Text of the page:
• 37a. [Popular soft-shoe song], ME AND MY Shadow.
  • 43a. [Lid makeup], EYE shadow.
  • 60a. [Block the sun, basically], CAST A shadow.
  • 63a. [Sheen-Sutherland thriller of 1997 *], Shadow CONSPIRACY.
  • 71a. [1993 Winger-Hopkins film *], ShadowLANDS.
  • 87a. [“Designer stubble”], FIVE O’CLOCK shadow.
  • 90a, 92a. [With 92 Across, old radio catchphrase], THE Shadow KNOWS.
  • 107a, 110. [With 110 Across, a hint of things to come], FOREshadowING.
  • 115a. [1991 Woody Allen film *], ShadowS AND FOG.
  • 123a. [1963 hour-long “Twilight Zone” episode with a Bible-inspired title], VALLEY OF THE Shadow.
  • 2d. [1971 Cat Stevens hit], MOONshadow. Obligatory video time! Sing along, everyone.
  • 5d. [Dwarf by comparison], OVERshadow. 
  • 7d. [Rolls-Royce model], SILVER Shadow.
  • 15d. [You can see it during a lunar eclipse] EARTH’S shadow.
  • 18d. [Secret governing groups *], shadow CABINETS.
  • 93d. [1943 film written by Thornton Wilder *], Shadow OF A DOUBT.
  • 114d. [Cutout figure whose image is projected on a wall *], shadow PUPPET.

Yay! I found all 18. There are plenty of theme answers that wander around outside of strict thematic symmetry, but I am willing to bend on that for a gimmick that’s fun, that engages my mind in a puzzle-within-a-puzzle, and that contains a truly flagrant number of theme answers.

The surrounding fill was mostly inoffensive. Even STENO, SSTS, and SERE go down easy when you’re so busy working a meaty theme.

Trickiest clue, for me: 95d. [TV spy or movie pilot], SOLO. Han Solo is the movie pilot, from Star Wars. The TV spy is from before my time, I think. I learned it once from another crossword but have forgotten. Ah, yes: Napoleon Solo on The Man From U.N.C.L.E.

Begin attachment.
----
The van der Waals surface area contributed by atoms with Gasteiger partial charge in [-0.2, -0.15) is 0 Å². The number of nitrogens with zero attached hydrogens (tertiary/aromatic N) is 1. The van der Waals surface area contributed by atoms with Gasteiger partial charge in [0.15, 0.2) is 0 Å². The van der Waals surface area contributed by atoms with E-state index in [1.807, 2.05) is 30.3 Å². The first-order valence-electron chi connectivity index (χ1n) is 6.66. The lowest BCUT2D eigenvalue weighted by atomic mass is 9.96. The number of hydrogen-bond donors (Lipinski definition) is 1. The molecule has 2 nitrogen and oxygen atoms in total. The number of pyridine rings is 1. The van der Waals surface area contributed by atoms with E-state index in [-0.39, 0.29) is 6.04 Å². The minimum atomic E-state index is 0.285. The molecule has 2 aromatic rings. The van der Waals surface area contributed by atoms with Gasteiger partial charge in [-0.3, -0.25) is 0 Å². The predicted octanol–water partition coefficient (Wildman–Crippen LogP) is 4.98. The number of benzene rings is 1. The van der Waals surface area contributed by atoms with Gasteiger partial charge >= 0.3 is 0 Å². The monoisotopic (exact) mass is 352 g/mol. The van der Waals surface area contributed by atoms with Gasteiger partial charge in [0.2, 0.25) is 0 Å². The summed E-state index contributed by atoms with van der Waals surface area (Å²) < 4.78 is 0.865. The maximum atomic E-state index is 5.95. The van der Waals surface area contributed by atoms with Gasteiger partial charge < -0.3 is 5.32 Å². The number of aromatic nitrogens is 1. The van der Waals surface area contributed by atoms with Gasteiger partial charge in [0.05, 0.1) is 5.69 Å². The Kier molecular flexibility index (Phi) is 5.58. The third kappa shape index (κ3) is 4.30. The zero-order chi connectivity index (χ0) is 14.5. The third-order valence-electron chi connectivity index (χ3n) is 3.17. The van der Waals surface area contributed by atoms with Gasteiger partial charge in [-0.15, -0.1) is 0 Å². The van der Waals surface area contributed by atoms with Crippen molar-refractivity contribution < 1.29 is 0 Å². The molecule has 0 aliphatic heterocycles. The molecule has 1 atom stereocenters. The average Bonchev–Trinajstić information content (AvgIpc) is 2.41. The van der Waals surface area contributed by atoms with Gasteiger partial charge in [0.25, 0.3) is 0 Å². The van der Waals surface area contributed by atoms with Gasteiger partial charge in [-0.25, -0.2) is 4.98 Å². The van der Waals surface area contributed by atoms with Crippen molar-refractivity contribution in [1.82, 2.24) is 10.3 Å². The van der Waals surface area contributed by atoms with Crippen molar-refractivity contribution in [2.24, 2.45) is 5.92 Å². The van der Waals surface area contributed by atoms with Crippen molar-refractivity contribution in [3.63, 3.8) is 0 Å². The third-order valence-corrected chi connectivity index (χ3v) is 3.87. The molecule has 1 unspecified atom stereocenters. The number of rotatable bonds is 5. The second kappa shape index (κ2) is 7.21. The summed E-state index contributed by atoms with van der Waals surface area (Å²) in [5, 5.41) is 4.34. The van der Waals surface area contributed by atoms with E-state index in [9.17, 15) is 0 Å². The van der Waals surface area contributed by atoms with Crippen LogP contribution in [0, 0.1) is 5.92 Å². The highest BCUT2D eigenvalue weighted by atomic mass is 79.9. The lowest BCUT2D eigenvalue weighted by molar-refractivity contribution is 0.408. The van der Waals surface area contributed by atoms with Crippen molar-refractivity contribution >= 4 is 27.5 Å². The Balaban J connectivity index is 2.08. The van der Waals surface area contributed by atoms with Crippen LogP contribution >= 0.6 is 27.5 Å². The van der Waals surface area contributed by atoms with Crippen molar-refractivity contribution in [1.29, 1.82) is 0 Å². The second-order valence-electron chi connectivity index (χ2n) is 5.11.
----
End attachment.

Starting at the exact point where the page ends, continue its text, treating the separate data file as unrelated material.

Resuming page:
Most difficult vocabulary word: 44d. [Of frogs and toads], ANURAN. I tried AMURAN, blending anuran with the medicine Imuran.

Clue that duped me, with a crossing I’d never heard of: 66a. [Tall, cold one?], ALP. I had ALE and never went back to fix the mystery at 67d. [Proctor of Firesign Theatre]. PHIL, obviously, is the only name that fits *HIL, but proctor is also a common noun and I know pretty much nothing about Firesign Theatre. Should’ve seen that EHIL and worked harder.

4.5 stars from me. I enjoyed the thematic workout.

Updated Sunday morning:

Bob Klahn’s CrosSynergy crossword, “Sunday Challenge” – Dave Sullivan’s review

Instead of a typical free-style low-word-count puzzle, we have an anagram theme; four entries where the letters of GROUNDHOG DAY have been rearranged:

CrosSynergy crossword solution - 02/02/14 (Groundhog Day)

CrosSynergy crossword solution – 02/02/14 (Groundhog Day)

  • [Hoary harrier?] was GRAY HOUND DOG – I had trouble parsing this one, as a “greyhound dog” is indeed something, but here, “gray” is the “hoary” part of the entry and “hound dog” is the harrier. Harriers are a type of dog bred to hunt rabbits (hare), and also a type of cross-country running if I recall correctly.
  • The alliterative cluing continues with [Pasty Puff?], which clued DOUGHY DRAGON – hard not to want to listen to this oldie again.
  • [Plug from a dirty punk?] clued GRUNGY HOOD AD – I wonder if we’ll be seeing any “hood ads” later today during the Super Bowl?
  • [Ravenous eightsome?] was a HUNGRY OGDOAD – now, if you’ve never heard of the word OGDOAD, you’re not alone. The word comes from the Greek for “eightfold.”
  • And a revealer, if you didn’t suss out what the entries above had in common: [Nevada city, the one place “Phil the Weatherman,” at the beginning of “Groundhog Day,” says he would like to be if he could choose; have you made the arrangements?] was ELKO – well, if you haven’t made those arrangements, it might now be a bit too late.

Funny story with this one–I actually solved it last Sunday, thinking it was the puzzle for last week (we get the puzzles a few weeks early here at the Fiend, but that doesn’t at all mean I solve and/or blog them any earlier than the very last moment!). So, appropriately enough, I’m seeing this puzzle for a second time today! When I realized my mistake, I took the liberty to discuss first an entry and then the theme in general with the puzzle’s constructor, Bob Klahn. My first email related to the duplication of the word “job” in the clues [Job’s job, once] for CEO and [Like some jobs] for ODD, which is a nice juxtaposed pairing; however, it troubled me that MCJOB was an entry elsewhere in the grid.